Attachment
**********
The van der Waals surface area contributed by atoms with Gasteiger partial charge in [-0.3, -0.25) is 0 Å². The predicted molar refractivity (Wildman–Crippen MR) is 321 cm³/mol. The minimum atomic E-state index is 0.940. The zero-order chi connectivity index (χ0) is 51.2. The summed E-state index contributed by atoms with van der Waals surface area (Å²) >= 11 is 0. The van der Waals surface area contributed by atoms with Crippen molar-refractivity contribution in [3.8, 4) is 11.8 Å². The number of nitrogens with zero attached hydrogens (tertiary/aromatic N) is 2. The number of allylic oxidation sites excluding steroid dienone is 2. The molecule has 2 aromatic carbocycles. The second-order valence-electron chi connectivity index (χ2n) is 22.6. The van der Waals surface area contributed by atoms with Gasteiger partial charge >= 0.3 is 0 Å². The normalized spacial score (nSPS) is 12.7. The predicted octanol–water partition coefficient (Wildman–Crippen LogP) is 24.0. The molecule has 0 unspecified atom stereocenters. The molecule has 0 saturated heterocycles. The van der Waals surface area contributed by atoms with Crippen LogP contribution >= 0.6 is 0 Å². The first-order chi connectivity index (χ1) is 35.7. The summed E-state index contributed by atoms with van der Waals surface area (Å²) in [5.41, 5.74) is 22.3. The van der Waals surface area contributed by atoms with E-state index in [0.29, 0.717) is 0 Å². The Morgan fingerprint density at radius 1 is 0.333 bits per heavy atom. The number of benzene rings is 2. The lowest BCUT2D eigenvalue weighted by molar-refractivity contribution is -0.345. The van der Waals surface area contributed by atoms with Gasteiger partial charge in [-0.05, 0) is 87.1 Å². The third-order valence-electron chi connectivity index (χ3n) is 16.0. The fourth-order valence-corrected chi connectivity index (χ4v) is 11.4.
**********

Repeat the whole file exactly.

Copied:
The van der Waals surface area contributed by atoms with Gasteiger partial charge in [-0.3, -0.25) is 0 Å². The predicted molar refractivity (Wildman–Crippen MR) is 321 cm³/mol. The minimum atomic E-state index is 0.940. The zero-order chi connectivity index (χ0) is 51.2. The summed E-state index contributed by atoms with van der Waals surface area (Å²) >= 11 is 0. The van der Waals surface area contributed by atoms with Crippen molar-refractivity contribution in [3.8, 4) is 11.8 Å². The number of nitrogens with zero attached hydrogens (tertiary/aromatic N) is 2. The number of allylic oxidation sites excluding steroid dienone is 2. The molecule has 2 aromatic carbocycles. The second-order valence-electron chi connectivity index (χ2n) is 22.6. The van der Waals surface area contributed by atoms with Gasteiger partial charge >= 0.3 is 0 Å². The normalized spacial score (nSPS) is 12.7. The predicted octanol–water partition coefficient (Wildman–Crippen LogP) is 24.0. The molecule has 0 unspecified atom stereocenters. The molecule has 0 saturated heterocycles. The van der Waals surface area contributed by atoms with Crippen LogP contribution >= 0.6 is 0 Å². The first-order chi connectivity index (χ1) is 35.7. The summed E-state index contributed by atoms with van der Waals surface area (Å²) in [5.41, 5.74) is 22.3. The van der Waals surface area contributed by atoms with E-state index in [0.29, 0.717) is 0 Å². The Morgan fingerprint density at radius 1 is 0.333 bits per heavy atom. The number of benzene rings is 2. The lowest BCUT2D eigenvalue weighted by molar-refractivity contribution is -0.345. The van der Waals surface area contributed by atoms with Gasteiger partial charge in [-0.05, 0) is 87.1 Å². The third-order valence-electron chi connectivity index (χ3n) is 16.0. The fourth-order valence-corrected chi connectivity index (χ4v) is 11.4.